Ian Bingham with Prime Minister Justin Trudeau, in 2019. SUPPLIED

After second loss to incumbent MP Dean Allison, Ian Bingham is bowing out

Election day started in typical fashion for Niagara West Liberal candidate Ian Bingham.

“I woke up, I went to court in front of two different judges and then I went to the jail to see some of my clients,” the 31-year-old Grimsby defense lawyer said.

Because of the pandemic, the Lindsay native appeared virtually in a Hamilton courthouse and a Milton courthouse and then visited clients in person at the Barton Street jail in Hamilton.

“It was definitely a distraction because right now the jail is totally locked down and there are many security procedures. You are lucky to get past the front door,” he said.

Bingham didn’t need to vote on election day because he had cast his ballot in the advance polls the previous week. When his work day was over, he headed home to follow the election.

“I arrived here and luckily my lovely wife had set up everything so we were able to sit down and watch the proceedings.”

His wife, Abigail Bingham, served as his campaign manager, helps with his law practice, and is also is a substitute teacher at the elementary and secondary school level with the Niagara Catholic District School Board.

The Bingham campaign headquarters were on the front lawn of the couple’s Grimsby home. Lawn chairs were set up in front of a television screen under a tent. Some true Canadiana atmosphere was added by a small fire burning in a portable fire-pit.


“We are here with some of the core team, friends of the campaign and things are going well,” Bingham said that night.

Those in attendance were watching CBC’s coverage of the election and by 10:15, the CBC still hadn’t mentioned any results for Niagara West. There was pizza, drinks and candy at the ready when the Liberal scrutineers returned from the polling stations.

By 10:40 p.m., it was being reported that Conservative incumbent Dean Allison had once again captured the riding he had held since 2004.

“Congratulations to him and I want Dean to know that his seat is not secure the next time, and I think the Liberals will be climbing closer in this riding,” Bingham said, later that night.

He has decided that after two attempts he will not be the Liberal candidate in Niagara West whenever the next election is called.

“I want focus more on my career and my family.”

He believes the 2021 election will come to be viewed as very important in Canadian history.

“We may not realize it now but the fact that there is radicalized elements in this election is something we haven’t seen before,” he said. “The fact that there is public daycare [as an election promise] is something we haven’t seen before. And the fact that climate change has really started to bare its teeth, history will watch what happens tonight.”

Bingham’s journey on the campaign trail was marred by a trio of unfortunate incidents.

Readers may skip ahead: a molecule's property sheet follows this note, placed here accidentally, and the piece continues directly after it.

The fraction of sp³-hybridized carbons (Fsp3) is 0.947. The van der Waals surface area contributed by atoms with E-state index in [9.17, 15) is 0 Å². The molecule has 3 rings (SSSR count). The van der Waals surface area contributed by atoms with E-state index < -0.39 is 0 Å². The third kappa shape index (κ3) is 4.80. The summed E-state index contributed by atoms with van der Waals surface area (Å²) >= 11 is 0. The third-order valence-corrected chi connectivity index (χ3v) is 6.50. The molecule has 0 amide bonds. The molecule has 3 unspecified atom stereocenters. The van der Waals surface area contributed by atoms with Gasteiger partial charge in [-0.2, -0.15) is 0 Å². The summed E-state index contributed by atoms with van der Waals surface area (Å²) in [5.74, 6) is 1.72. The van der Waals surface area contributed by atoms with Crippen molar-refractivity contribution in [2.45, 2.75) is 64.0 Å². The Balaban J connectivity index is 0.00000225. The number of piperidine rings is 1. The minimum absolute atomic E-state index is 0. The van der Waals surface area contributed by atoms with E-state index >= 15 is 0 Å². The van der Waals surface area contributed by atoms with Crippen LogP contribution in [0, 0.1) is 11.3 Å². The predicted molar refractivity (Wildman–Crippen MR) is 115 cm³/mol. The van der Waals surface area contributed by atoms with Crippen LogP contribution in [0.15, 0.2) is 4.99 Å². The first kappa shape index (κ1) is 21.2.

One of his volunteers sporting a Bingham sign on the side of her car had it rammed by a man wielding a shopping cart.

“The volunteer thought another car had hit her because of the impact of it. We tried to get the footage and it turned out the video camera wasn’t recording properly,” he said. “We filed it with the police but they couldn’t do too much.”

The second incident came during a Justin Trudeau rally at a steel plant in Welland. Someone made an aggressive move towards a car Bingham was travelling in and came within less than a foot of a volunteer sitting in the vehicle.

“It was fairly aggressive and very un-Canadian,” he said.

The final occurrence was a death threat he received on Facebook.

“It won’t be my first in life, I will tell you, but it didn’t happen [during the last election].”

Unfortunately for Bingham and the Liberals, the race in Niagara West turned out pretty close to what happened the last time, in 2019. Allison finished comfortably in first, Bingham finished in second about 8,000 votes shy of Allison, and the rest of the candidates split the remaining votes with no other candidate receiving more than 13 percent of the ballots cast.

Throughout the election campaign, Bingham went after Green and NDP voters telling them to vote Liberal because he was the only one that had a chance to unseat Allison, someone who he felt doesn’t represent the values of the majority of his electorate.

“I think it is fair to say that message was heard and people knew it before I started saying it,” Bingham said. “I think it is patently obvious. No matter what happens this election, if people remember that if we unite our values, we can achieve them and we can have a good future.”

That message is one Bingham stated over and over again at the debates and the NDP and Green candidate had heard enough by the end of the debates.

“They didn’t like it and they are not meant to. I am not trying to please them,” Bingham said. “I am trying to move the riding forward. My argument was by dividing the riding we were letting the riding slide backwards.”

He feels the Niagara West riding is changing because of the people flooding into Niagara and buying homes.

“I think there are thousands of new people and the big question I don’t have the answer to is if they even voted here,” he said. “I know the last election there were a lot of people I spoke to who weren’t registered. It is a great big wildcard.”